Insomnia

How Does the Immune System Respond to Sleep Deprivation?

Allison Tsai Jul 11, 2012 (updated Nov 6, 2014)
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Sleep deprivation does more than just make you tired, according to a recent study from the American Academy of Sleep Medicine, it jolts the immune system with the same response during exposure to stress.

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What is the study?
What is the study?
Researchers from the Netherlands and UK looked at the white blood cells of 15 healthy young men after getting adequate sleep, and then after being severely sleep deprived.  
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How did researchers conduct the first part of the study?
How did researchers conduct the first part of the study?
Participants were on a strict sleep schedule of 8 hours per night for a week, and were exposed to 15 minutes of outdoor light within the first 90 minutes of waking up. They were also prohibited from using caffeine, alcohol or medication the last three days of that week. This schedule was used to regulate the circadian clock and minimuze sleep deprivation. Blood samples were collected during this week.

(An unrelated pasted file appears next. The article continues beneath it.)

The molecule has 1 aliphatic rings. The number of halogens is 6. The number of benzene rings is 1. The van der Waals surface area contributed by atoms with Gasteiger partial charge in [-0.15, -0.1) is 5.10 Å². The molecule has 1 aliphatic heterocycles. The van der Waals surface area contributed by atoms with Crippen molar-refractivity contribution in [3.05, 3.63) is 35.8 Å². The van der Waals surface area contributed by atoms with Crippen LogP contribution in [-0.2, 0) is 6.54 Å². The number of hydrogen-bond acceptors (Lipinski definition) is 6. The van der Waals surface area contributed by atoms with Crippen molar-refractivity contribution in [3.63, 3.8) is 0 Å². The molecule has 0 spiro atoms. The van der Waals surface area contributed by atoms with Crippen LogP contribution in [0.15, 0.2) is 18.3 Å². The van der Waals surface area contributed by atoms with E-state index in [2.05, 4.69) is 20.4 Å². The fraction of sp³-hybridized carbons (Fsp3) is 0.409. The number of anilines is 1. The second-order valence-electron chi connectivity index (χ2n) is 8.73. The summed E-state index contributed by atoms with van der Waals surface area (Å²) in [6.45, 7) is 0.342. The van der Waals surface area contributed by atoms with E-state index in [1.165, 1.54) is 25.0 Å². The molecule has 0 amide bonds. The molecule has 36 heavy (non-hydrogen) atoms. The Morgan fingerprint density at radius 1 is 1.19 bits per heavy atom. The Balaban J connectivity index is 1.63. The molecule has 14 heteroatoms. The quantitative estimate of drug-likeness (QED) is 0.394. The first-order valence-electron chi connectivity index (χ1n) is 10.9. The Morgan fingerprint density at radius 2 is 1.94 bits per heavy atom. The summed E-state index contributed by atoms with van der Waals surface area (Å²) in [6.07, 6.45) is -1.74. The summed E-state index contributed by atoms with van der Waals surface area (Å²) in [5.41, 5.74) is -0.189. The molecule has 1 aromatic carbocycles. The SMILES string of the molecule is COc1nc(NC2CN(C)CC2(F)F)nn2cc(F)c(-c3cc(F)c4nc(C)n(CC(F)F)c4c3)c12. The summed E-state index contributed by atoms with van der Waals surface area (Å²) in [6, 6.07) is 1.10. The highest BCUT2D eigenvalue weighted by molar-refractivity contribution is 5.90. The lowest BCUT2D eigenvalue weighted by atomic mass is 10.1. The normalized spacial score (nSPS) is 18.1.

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What did they do for the second part of the study?
What did they do for the second part of the study?
For the second half of the study, participants endured a period of 29 hours of wakefulness. Blood samples were also collected during this time.  
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What did they find?
What did they find?
They found that white blood cells known as granulocytes showed the greatest changes, including disruption of processes regulated by the circadian clock and increased numbers at night. These cells immediately and directly mirrored the body's physical stress response.  
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What does this mean?
What does this mean?
Sleep deprivation and physical stress induce the same immune response, which can lead to other diseases associated with chronic sleep loss. This means sleep could be a vital part of treatment, and professions that demand shift-work could be contributing to chronic conditions, such as obesity, diabetes and hypertension.